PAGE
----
EU Sanctions Belarus Officials, But Lacks Leverage Against 'Europe's Last Dictator'
By Henry Ridgwell August 20, 2020
As protesters continue to take to the streets in Belarus following a disputed August 9 election, Europe says it will impose sanctions on Belarusian officials it says were involved in vote-rigging and in the violent crackdown on opposition demonstrations.
Incumbent Alexander Lukashenko was declared the winner with 80 percent of the vote. The United States and the European Union say the vote was heavily rigged.
"We stand firmly behind the right of Belarusian people to determine their own fate," EU Council President Charles Michel said at a press conference following a summit of European leaders held over video link Wednesday. "The EU will impose shortly sanctions on a substantial number of individuals responsible for violence, repression and election fraud," Michel said.
The threat of further violence looms over Belarus. Lukashenko has told security services to clamp down on ongoing opposition protests, which have been building across the country since the vote. There have been numerous cases of alleged police brutality and torture of detained demonstrators.
The main opposition leader, 37-year-old Sviatlana Tsikhanouskaya, fled to Lithuania after the election. She has implored Europe to offer political support.
"When there is a new government – and let's face it, Lukashenko may not fall this week, or this month but he is going to fall, now I think the end of his regime is now inevitable – Europe should be ready to provide whatever assistance it can when that happens."
EU foreign ministers are drawing up a list of officials in Belarus who could face sanctions. Analyst Mark Galeotti of University College London, founder of the Mayak Intelligence analyst group, says the sanctions are largely symbolic and Europe has little leverage against Lukashenko.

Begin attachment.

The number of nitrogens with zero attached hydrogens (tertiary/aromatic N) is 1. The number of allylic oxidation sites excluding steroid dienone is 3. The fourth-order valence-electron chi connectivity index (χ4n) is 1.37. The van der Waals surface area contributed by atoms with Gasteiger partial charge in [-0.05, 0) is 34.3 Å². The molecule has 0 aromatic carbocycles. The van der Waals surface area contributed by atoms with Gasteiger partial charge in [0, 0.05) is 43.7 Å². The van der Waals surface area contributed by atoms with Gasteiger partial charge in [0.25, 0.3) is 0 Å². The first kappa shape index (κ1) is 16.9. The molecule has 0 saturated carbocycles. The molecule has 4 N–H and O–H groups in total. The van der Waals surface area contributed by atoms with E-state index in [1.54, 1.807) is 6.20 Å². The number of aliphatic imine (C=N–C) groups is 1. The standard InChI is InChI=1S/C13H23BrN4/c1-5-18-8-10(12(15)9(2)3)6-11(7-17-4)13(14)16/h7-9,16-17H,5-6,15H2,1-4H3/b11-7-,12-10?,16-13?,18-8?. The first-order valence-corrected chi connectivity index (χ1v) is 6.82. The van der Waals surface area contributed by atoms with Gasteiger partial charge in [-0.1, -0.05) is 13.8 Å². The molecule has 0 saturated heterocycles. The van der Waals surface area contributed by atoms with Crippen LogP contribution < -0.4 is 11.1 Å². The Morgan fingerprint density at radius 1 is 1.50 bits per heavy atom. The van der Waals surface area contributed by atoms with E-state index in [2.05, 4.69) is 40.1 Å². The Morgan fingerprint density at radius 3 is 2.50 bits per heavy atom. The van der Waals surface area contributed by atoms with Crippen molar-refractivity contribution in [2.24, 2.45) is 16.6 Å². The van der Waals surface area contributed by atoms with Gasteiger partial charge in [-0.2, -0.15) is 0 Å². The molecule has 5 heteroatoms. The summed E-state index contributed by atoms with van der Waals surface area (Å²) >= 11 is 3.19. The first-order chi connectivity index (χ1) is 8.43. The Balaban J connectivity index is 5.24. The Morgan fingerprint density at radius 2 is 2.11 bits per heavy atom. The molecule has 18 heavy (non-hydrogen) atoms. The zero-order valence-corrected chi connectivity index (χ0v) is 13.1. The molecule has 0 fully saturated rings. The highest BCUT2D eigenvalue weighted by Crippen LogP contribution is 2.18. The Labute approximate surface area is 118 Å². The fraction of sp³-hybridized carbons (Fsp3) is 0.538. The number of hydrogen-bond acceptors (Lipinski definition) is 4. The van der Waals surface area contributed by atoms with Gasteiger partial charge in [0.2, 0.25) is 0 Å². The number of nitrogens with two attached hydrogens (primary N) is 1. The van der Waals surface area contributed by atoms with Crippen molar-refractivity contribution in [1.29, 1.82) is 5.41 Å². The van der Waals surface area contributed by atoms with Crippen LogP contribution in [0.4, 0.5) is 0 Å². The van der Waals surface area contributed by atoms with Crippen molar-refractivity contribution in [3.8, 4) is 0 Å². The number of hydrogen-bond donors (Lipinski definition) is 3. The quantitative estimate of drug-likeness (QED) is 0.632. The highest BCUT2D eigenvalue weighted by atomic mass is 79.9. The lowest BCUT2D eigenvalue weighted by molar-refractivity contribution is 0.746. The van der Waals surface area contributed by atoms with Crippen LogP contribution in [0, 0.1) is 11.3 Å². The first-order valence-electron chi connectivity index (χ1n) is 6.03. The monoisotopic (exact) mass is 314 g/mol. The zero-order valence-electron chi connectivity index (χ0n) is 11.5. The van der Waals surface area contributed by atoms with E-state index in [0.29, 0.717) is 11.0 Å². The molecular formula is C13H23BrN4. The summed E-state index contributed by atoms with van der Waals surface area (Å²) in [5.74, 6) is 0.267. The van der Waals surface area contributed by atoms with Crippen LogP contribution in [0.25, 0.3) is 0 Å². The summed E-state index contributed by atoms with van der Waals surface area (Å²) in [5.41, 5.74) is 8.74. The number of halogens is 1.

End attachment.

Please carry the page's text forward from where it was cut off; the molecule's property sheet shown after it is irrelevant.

"Precisely because we wanted to encourage Lukashenko's flirtation with us and therefore his challenging of (Russian President Vladimir) Putin and Moscow, we were prepared to a considerable extent to turn a blind eye to the fact that we had this brutal and ugly dictatorship within Europe. And that leaves us now with very few options," Galeotti told VOA in an interview Aug. 19.
Forefront in European minds is the risk of repeating events in 2014, when Russia annexed Crimea and invaded eastern Ukraine following the overthrow of President Viktor Yanukovych. "There is a dilemma about how much to push the process through without risking a Ukraine-style new confrontation with Russia," says analyst Jonathan Eyal of Britain's Royal United Services Institute.
Europe must tread carefully, says Galeotti. "The worst possible case would be if they made it look as if somehow the European Union was trying to woo Belarus and bring it into its camp. Because that might trigger a disproportionate response from Moscow. So at the moment I think actually the European Union in a way has it right precisely by sticking to essentially symbolic gestures."
Analysts say any violent government crackdown on the protests in Belarus would likely intensify opposition demands for a more powerful response from the West.
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